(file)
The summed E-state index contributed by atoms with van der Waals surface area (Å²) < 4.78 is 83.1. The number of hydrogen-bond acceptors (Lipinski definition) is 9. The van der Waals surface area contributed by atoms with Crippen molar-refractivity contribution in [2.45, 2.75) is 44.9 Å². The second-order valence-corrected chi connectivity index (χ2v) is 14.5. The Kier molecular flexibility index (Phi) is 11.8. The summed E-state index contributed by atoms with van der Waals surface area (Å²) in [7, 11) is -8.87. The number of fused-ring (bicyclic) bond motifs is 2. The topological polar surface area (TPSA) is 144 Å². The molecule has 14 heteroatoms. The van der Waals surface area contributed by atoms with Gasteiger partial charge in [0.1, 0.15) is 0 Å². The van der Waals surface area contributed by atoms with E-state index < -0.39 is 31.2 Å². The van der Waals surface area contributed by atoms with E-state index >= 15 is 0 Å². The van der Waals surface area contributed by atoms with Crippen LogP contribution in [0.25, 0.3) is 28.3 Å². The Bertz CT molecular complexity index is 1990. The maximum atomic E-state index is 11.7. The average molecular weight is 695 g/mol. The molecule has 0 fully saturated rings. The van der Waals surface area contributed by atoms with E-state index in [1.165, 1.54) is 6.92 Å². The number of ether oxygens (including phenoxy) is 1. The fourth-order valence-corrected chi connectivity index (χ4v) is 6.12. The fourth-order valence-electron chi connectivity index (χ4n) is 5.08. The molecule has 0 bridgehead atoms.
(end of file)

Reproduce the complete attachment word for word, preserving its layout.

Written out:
The summed E-state index contributed by atoms with van der Waals surface area (Å²) < 4.78 is 83.1. The number of hydrogen-bond acceptors (Lipinski definition) is 9. The van der Waals surface area contributed by atoms with Crippen molar-refractivity contribution in [2.45, 2.75) is 44.9 Å². The second-order valence-corrected chi connectivity index (χ2v) is 14.5. The Kier molecular flexibility index (Phi) is 11.8. The summed E-state index contributed by atoms with van der Waals surface area (Å²) in [7, 11) is -8.87. The number of fused-ring (bicyclic) bond motifs is 2. The topological polar surface area (TPSA) is 144 Å². The molecule has 14 heteroatoms. The van der Waals surface area contributed by atoms with Gasteiger partial charge in [0.1, 0.15) is 0 Å². The van der Waals surface area contributed by atoms with E-state index < -0.39 is 31.2 Å². The van der Waals surface area contributed by atoms with E-state index >= 15 is 0 Å². The van der Waals surface area contributed by atoms with Crippen LogP contribution in [0.25, 0.3) is 28.3 Å². The Bertz CT molecular complexity index is 1990. The maximum atomic E-state index is 11.7. The average molecular weight is 695 g/mol. The molecule has 0 fully saturated rings. The van der Waals surface area contributed by atoms with E-state index in [1.165, 1.54) is 6.92 Å². The number of ether oxygens (including phenoxy) is 1. The fourth-order valence-corrected chi connectivity index (χ4v) is 6.12. The fourth-order valence-electron chi connectivity index (χ4n) is 5.08. The molecule has 0 bridgehead atoms.